A guest post by Alex Stein of falsedichotomies.com
1. Those who see Operation Cast Lead as some kind of Israeli election stunt often also view Hamas as itching for compromise. They might, we are told, accept some kind of long-term ceasefire based on Israeli withdrawal to the 1967 borders. If only Israel would talk to them! If this is your view, perhaps explain to me this conundrum: Israeli elections are very simple. When the country is under attack, the right-wing generally performs better. The firing of Qassams on the Gaza envelope means that the more centrist parties (I accept the redundancy of the notion of a left/right split in mainstream Israeli politics) have to show their military muscle. Hence the decisiveness of the current operation. If Hamas wanted to maximise the chance of compromise, they could have eased off the rockets, at least until the new government was settled in. Why didn’t they?
2. How did this sentence, from Tariq Ali, get published? “The assault on Gaza, planned over six months and executed with perfect timing, was designed largely…to help the incumbent parties triumph in the upcoming elections?” I assume that Mr Ali does not know as much about internal Israeli politics as he does about those of Pakistan, but here are a few pointers: How did Barak (the architect of the contigency plan for an attack on Gaza in the event of the breakdown of the truce) know that the current government would collapse just a few weeks before the truce was due to expire? How did he know that Ehud Olmert would be indicted on corruption charges, leaving Tzipi Livni to try and form a coalition? How did he know that she would reject Shas’ demands on child payments, thus leaving no other option apart from early elections? This sounds like the work of a Timelord, not of a former failed Prime Minister. If only we had leaders of the foresight that Tariq Ali grants them.
3. One thing to add to Carlo Strenger’s trenchant critique of Nir Rosen. Rosen, like many other on the left, cannot see beyond the paradigm of power differentials. According to this logic, all responsibility lies with the more powerful side in the conflict; their power means they can more safely offer concessions and magnanimity towards the weak. This is why one friend on Facebook refused my request that his call for an Israeli ceasefire be balanced by a call for a Hamas one. Power differentials are indeed an important factor in understanding the Israeli-Palestinian conflict, but they do not tell the whole story. They describe a material reality, but do little to explain the irrational intractables that have made the conflict so difficult to solve. Being weak, or being a victim, does not make you morally superior: you remain as responsible for your actions as anyone else. Even if you accept the pitiful account of Hamas’ rise, the responsibility for this conflagration remains theirs.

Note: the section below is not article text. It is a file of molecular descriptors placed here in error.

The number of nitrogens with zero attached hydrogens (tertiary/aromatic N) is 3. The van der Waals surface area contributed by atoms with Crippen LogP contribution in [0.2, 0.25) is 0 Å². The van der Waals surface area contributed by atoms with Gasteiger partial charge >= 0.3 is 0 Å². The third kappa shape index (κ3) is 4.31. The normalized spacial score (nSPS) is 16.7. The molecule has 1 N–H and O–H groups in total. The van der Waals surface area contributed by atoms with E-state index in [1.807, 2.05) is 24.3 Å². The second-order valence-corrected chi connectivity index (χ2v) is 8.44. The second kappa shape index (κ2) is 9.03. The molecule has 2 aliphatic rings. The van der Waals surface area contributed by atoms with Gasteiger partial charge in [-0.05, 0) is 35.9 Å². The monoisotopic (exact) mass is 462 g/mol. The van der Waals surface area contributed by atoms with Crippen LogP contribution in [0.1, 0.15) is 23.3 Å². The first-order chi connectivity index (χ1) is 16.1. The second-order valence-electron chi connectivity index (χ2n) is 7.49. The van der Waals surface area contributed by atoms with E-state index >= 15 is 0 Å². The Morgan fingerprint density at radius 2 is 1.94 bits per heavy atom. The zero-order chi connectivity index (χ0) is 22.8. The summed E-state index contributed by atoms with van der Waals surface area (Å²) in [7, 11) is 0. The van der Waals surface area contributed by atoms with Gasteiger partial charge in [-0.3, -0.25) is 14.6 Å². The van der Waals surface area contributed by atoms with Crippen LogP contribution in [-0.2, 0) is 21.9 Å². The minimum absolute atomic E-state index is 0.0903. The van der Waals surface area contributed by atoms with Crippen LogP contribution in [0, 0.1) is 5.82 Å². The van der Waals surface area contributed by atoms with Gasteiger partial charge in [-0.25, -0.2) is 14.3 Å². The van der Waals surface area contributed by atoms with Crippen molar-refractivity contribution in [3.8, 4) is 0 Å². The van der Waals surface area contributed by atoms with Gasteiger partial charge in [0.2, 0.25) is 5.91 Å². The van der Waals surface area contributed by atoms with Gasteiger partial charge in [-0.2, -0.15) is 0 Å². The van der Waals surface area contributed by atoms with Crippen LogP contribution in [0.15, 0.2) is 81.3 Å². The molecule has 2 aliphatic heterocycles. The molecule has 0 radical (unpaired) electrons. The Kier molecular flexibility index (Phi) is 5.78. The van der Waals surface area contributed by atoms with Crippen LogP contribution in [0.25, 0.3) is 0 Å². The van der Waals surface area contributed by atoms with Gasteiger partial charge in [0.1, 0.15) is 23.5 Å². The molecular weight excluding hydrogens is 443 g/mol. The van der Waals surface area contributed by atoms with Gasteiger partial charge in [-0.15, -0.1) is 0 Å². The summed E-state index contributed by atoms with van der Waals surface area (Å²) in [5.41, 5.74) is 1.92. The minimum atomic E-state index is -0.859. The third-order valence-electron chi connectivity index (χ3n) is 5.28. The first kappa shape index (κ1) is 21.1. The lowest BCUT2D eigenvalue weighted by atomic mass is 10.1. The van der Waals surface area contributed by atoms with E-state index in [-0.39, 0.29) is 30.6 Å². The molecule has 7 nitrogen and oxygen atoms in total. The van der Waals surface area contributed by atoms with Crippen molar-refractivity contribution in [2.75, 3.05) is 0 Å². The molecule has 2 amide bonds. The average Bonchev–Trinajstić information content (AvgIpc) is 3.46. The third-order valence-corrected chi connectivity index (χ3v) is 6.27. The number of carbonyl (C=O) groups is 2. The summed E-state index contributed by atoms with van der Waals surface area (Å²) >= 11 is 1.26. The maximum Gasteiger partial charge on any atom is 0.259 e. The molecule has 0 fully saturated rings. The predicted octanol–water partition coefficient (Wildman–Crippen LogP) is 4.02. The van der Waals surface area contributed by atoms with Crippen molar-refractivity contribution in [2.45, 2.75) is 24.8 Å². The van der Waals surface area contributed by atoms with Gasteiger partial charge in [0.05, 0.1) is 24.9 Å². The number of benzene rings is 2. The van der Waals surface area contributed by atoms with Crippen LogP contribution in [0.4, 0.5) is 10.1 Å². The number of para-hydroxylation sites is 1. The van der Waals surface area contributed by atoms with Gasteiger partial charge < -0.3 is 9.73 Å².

4. The criticism of Obama’s silence over the hostilities is unfair. He is right to state that there is only one president at a time, and he is right to take a holiday before embarking on what is arguably the toughest job in the world. Getting over-involved would have little point; he can have little impact until he is President, and there is no sense in compromising his stature with either party by taking sides.
5. In the interests of transparency, I should point out that this “five comments on the situation” series is inspired by the occasional “five comments on the situation” columb published by Yoel Marcus in Haaretz. I think there’s a lot to be said for this type of format, particularly during a conflict such as this. It offers a chance to try out ideas without having to milk them out over an entire page, thus ensuring that things remain much more focused. Or at least that’s the intention.